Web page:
• Women are sometimes excluded in research due to "ovarian hormone fluctuation"
  • The researchers detected fluctuations in the emotions of men and women
  • They found "little-to-no differences" between the men and women's emotional fluctuations

There's a widely held belief saying women are more emotional than men. There's no truth to it, according to a new study.

Women have typically been thought of as being more emotional and, historically, have even been excluded from participating in research, the authors of a study, published in the journal Scientific Reports, wrote. This exclusion, the researchers explained, is partly because of the belief that their "ovarian hormone fluctuations" can cause variations, including in their emotions "that could not be experimentally controlled."

Furthermore, there are also certain biases in how people look at men and women's emotions.

"For instance, a man whose emotions fluctuate during a sporting event is described as 'passionate,'" the University of Michigan (U-M) noted in a news release, citing study senior author Adriene Beltz. "But a woman whose emotions change due to any event, even if provoked, is considered 'irrational.'"

But is there a basis for these beliefs and biases?

For their study, the researchers looked at 142 men and women over the course of 75 days, U-M noted. The women were further categorized into four groups, one of which included naturally cycling women while the three others were composed of women taking different types of oral contraceptives for at least three months.

Every day at 5:00 p.m., the participants were sent a unique link to a 20-minute online survey that they were instructed to complete after 8:00 p.m. or before going to bed. In these assessments, they completed the Positive and Negative Affect Schedule PANAS, wherein they rated the extent to which they experienced 10 positive and 10 negative emotions throughout the last 24 hours on a scale of 1 (very slightly/not at all) to 5 (extremely).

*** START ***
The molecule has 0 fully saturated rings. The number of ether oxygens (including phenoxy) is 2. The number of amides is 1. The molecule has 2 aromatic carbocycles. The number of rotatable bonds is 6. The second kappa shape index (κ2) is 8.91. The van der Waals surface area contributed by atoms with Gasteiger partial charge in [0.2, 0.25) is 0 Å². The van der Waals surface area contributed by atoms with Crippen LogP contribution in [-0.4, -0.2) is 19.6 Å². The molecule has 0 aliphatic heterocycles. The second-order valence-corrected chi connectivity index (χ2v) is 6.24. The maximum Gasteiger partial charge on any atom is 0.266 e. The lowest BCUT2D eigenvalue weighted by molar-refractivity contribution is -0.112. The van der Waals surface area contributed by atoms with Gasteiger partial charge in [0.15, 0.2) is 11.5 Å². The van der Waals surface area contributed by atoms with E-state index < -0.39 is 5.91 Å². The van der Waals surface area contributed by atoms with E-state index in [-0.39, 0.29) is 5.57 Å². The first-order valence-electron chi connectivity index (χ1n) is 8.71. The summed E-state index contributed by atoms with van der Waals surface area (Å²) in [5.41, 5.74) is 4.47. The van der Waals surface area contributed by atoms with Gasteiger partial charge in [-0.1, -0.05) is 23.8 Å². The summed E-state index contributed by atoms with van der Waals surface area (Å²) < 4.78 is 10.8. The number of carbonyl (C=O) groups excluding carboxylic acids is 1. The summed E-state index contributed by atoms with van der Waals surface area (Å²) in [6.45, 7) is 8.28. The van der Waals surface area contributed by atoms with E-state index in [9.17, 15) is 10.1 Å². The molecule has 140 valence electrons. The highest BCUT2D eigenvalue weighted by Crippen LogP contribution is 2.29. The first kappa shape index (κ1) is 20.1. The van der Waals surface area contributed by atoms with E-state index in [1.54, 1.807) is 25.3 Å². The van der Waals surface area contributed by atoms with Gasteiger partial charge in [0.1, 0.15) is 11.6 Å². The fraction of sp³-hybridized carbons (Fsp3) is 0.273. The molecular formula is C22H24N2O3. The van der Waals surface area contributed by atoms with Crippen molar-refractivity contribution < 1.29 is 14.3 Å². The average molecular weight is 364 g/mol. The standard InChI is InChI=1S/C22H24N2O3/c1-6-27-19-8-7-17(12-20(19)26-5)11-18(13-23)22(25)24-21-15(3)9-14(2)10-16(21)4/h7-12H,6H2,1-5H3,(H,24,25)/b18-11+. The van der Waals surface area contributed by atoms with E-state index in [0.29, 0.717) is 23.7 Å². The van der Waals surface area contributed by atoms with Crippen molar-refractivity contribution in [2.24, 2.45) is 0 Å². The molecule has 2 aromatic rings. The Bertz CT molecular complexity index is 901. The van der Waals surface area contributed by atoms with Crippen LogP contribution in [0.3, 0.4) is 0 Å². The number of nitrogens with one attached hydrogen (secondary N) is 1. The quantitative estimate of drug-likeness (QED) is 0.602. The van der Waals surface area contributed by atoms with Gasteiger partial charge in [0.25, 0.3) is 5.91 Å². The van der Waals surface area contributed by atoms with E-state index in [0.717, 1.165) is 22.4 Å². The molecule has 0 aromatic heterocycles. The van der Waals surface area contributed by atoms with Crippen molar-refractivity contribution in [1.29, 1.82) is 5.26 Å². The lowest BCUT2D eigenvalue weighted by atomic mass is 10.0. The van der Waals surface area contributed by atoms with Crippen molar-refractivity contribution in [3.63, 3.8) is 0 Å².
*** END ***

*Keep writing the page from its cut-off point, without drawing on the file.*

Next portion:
After looking at the participants' emotional fluctuations in three different ways, the researchers found "little evidence for sex differences."

"We also didn't find meaningful differences between the groups of women, making clear that emotional highs and lows are due to many influences — not only hormones," Beltz said in the news release.

"Thus, there is little indication that ovarian hormones influence affective variability in women to a greater extent than the biopsychosocial factors that influence daily emotion in men," the researchers wrote, adding that men and women's daily emotions fluctuate "to similar extents."

According to the researchers, this shows that men and women actually have "similar levels of affective variability," or as U-M put it, they "ride the same emotional rollercoaster." The mechanisms behind them between the sexes, however, may "systematically" differ.

"Our study uniquely provides psychological data to show that the justifications for excluding women in the first place (because fluctuating ovarian hormones, and consequently emotions, confounded experiments) were misguided," Beltz said.

Pictured: Representational image. Pixabay